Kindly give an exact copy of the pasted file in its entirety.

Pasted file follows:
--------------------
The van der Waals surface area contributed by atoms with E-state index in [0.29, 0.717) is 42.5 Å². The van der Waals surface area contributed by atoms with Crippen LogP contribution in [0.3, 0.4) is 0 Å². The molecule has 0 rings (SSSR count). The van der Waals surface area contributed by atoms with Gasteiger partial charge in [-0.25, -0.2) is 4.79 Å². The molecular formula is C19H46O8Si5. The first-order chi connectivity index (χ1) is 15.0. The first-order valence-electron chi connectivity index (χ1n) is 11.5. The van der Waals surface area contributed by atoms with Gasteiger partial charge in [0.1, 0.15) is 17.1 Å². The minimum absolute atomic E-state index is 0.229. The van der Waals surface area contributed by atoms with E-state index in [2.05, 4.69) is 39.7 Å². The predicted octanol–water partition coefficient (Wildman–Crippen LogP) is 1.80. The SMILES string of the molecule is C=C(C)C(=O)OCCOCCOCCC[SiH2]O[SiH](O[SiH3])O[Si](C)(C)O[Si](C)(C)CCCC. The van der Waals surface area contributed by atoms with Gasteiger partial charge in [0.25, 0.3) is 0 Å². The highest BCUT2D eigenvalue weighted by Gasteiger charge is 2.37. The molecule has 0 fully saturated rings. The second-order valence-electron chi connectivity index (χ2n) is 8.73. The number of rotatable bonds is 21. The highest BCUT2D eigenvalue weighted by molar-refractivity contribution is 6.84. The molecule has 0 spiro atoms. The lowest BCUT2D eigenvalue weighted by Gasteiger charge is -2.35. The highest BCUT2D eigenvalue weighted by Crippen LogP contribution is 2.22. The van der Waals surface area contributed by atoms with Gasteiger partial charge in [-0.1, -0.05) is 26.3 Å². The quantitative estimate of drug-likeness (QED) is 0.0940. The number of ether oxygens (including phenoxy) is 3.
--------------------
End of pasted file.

The van der Waals surface area contributed by atoms with E-state index in [0.29, 0.717) is 42.5 Å². The van der Waals surface area contributed by atoms with Crippen LogP contribution in [0.3, 0.4) is 0 Å². The molecule has 0 rings (SSSR count). The van der Waals surface area contributed by atoms with Gasteiger partial charge in [-0.25, -0.2) is 4.79 Å². The molecular formula is C19H46O8Si5. The first-order chi connectivity index (χ1) is 15.0. The first-order valence-electron chi connectivity index (χ1n) is 11.5. The van der Waals surface area contributed by atoms with Gasteiger partial charge in [0.1, 0.15) is 17.1 Å². The minimum absolute atomic E-state index is 0.229. The van der Waals surface area contributed by atoms with E-state index in [2.05, 4.69) is 39.7 Å². The predicted octanol–water partition coefficient (Wildman–Crippen LogP) is 1.80. The SMILES string of the molecule is C=C(C)C(=O)OCCOCCOCCC[SiH2]O[SiH](O[SiH3])O[Si](C)(C)O[Si](C)(C)CCCC. The van der Waals surface area contributed by atoms with Gasteiger partial charge in [0.25, 0.3) is 0 Å². The highest BCUT2D eigenvalue weighted by Gasteiger charge is 2.37. The molecule has 0 fully saturated rings. The second-order valence-electron chi connectivity index (χ2n) is 8.73. The number of rotatable bonds is 21. The highest BCUT2D eigenvalue weighted by molar-refractivity contribution is 6.84. The molecule has 0 spiro atoms. The lowest BCUT2D eigenvalue weighted by Gasteiger charge is -2.35. The highest BCUT2D eigenvalue weighted by Crippen LogP contribution is 2.22. The van der Waals surface area contributed by atoms with Gasteiger partial charge in [-0.1, -0.05) is 26.3 Å². The quantitative estimate of drug-likeness (QED) is 0.0940. The number of ether oxygens (including phenoxy) is 3.